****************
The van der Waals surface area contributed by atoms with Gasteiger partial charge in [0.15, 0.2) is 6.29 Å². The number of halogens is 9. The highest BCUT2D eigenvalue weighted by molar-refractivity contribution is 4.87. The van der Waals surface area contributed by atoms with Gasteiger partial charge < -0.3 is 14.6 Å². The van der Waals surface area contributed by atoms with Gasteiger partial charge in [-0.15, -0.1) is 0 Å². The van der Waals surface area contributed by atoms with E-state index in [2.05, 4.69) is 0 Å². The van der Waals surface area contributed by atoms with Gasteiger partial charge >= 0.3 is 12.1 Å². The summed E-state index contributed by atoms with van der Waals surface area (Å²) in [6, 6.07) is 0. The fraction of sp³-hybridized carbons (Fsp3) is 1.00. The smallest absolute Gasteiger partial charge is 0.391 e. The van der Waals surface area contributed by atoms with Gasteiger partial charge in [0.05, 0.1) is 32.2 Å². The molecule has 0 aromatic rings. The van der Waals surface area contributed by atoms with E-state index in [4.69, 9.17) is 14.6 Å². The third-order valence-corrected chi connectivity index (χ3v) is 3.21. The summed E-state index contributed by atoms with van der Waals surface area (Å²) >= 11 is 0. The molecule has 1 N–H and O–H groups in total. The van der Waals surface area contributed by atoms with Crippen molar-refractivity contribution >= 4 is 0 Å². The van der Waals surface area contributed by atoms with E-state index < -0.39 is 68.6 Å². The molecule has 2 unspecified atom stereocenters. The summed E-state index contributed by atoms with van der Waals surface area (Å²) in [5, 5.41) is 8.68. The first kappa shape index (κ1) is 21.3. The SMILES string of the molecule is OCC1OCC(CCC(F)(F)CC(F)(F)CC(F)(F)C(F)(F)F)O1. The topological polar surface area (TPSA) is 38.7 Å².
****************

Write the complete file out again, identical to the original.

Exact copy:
The van der Waals surface area contributed by atoms with Gasteiger partial charge in [0.15, 0.2) is 6.29 Å². The number of halogens is 9. The highest BCUT2D eigenvalue weighted by molar-refractivity contribution is 4.87. The van der Waals surface area contributed by atoms with Gasteiger partial charge < -0.3 is 14.6 Å². The van der Waals surface area contributed by atoms with Gasteiger partial charge in [-0.15, -0.1) is 0 Å². The van der Waals surface area contributed by atoms with E-state index in [2.05, 4.69) is 0 Å². The van der Waals surface area contributed by atoms with Gasteiger partial charge >= 0.3 is 12.1 Å². The summed E-state index contributed by atoms with van der Waals surface area (Å²) in [6, 6.07) is 0. The fraction of sp³-hybridized carbons (Fsp3) is 1.00. The smallest absolute Gasteiger partial charge is 0.391 e. The van der Waals surface area contributed by atoms with Gasteiger partial charge in [0.05, 0.1) is 32.2 Å². The molecule has 0 aromatic rings. The van der Waals surface area contributed by atoms with E-state index in [4.69, 9.17) is 14.6 Å². The third-order valence-corrected chi connectivity index (χ3v) is 3.21. The summed E-state index contributed by atoms with van der Waals surface area (Å²) >= 11 is 0. The molecule has 1 N–H and O–H groups in total. The van der Waals surface area contributed by atoms with Crippen molar-refractivity contribution >= 4 is 0 Å². The van der Waals surface area contributed by atoms with E-state index < -0.39 is 68.6 Å². The molecule has 2 unspecified atom stereocenters. The summed E-state index contributed by atoms with van der Waals surface area (Å²) in [5, 5.41) is 8.68. The first kappa shape index (κ1) is 21.3. The SMILES string of the molecule is OCC1OCC(CCC(F)(F)CC(F)(F)CC(F)(F)C(F)(F)F)O1. The topological polar surface area (TPSA) is 38.7 Å².